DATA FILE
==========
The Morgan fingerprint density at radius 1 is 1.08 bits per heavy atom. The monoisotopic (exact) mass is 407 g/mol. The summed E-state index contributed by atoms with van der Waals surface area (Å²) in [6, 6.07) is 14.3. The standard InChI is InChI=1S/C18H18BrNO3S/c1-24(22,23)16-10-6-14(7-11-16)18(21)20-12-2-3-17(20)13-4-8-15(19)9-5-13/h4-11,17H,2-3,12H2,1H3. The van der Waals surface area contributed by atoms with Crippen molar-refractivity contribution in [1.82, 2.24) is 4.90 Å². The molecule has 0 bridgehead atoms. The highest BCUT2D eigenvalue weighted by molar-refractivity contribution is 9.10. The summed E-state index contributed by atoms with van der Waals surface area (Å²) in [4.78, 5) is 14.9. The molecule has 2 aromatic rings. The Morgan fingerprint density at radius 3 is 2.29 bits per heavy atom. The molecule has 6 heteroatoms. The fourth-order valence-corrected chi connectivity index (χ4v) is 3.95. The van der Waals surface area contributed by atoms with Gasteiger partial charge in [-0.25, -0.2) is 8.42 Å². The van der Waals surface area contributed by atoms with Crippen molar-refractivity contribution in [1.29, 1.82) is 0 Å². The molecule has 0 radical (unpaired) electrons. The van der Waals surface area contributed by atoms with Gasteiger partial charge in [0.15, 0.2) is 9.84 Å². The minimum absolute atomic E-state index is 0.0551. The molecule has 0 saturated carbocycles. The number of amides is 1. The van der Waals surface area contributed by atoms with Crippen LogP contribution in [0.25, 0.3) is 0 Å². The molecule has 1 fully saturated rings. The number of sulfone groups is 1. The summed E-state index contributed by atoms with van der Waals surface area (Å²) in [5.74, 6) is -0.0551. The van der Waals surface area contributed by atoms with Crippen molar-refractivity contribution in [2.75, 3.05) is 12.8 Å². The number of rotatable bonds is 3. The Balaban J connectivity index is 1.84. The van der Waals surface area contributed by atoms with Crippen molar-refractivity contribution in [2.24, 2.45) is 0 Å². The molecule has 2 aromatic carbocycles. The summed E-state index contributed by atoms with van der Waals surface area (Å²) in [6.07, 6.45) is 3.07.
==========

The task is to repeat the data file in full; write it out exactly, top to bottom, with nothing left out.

The Morgan fingerprint density at radius 1 is 1.08 bits per heavy atom. The monoisotopic (exact) mass is 407 g/mol. The summed E-state index contributed by atoms with van der Waals surface area (Å²) in [6, 6.07) is 14.3. The standard InChI is InChI=1S/C18H18BrNO3S/c1-24(22,23)16-10-6-14(7-11-16)18(21)20-12-2-3-17(20)13-4-8-15(19)9-5-13/h4-11,17H,2-3,12H2,1H3. The van der Waals surface area contributed by atoms with Crippen molar-refractivity contribution in [1.82, 2.24) is 4.90 Å². The molecule has 0 bridgehead atoms. The highest BCUT2D eigenvalue weighted by molar-refractivity contribution is 9.10. The summed E-state index contributed by atoms with van der Waals surface area (Å²) in [4.78, 5) is 14.9. The molecule has 2 aromatic rings. The Morgan fingerprint density at radius 3 is 2.29 bits per heavy atom. The molecule has 6 heteroatoms. The fourth-order valence-corrected chi connectivity index (χ4v) is 3.95. The van der Waals surface area contributed by atoms with Gasteiger partial charge in [-0.25, -0.2) is 8.42 Å². The van der Waals surface area contributed by atoms with Crippen molar-refractivity contribution in [1.29, 1.82) is 0 Å². The molecule has 0 radical (unpaired) electrons. The van der Waals surface area contributed by atoms with Gasteiger partial charge in [0.15, 0.2) is 9.84 Å². The minimum absolute atomic E-state index is 0.0551. The molecule has 0 saturated carbocycles. The number of amides is 1. The van der Waals surface area contributed by atoms with Crippen LogP contribution in [0.25, 0.3) is 0 Å². The molecule has 1 fully saturated rings. The number of sulfone groups is 1. The summed E-state index contributed by atoms with van der Waals surface area (Å²) in [5.74, 6) is -0.0551. The van der Waals surface area contributed by atoms with Crippen molar-refractivity contribution in [2.75, 3.05) is 12.8 Å². The number of rotatable bonds is 3. The Balaban J connectivity index is 1.84. The van der Waals surface area contributed by atoms with Crippen molar-refractivity contribution in [2.24, 2.45) is 0 Å². The molecule has 2 aromatic carbocycles. The summed E-state index contributed by atoms with van der Waals surface area (Å²) in [6.07, 6.45) is 3.07.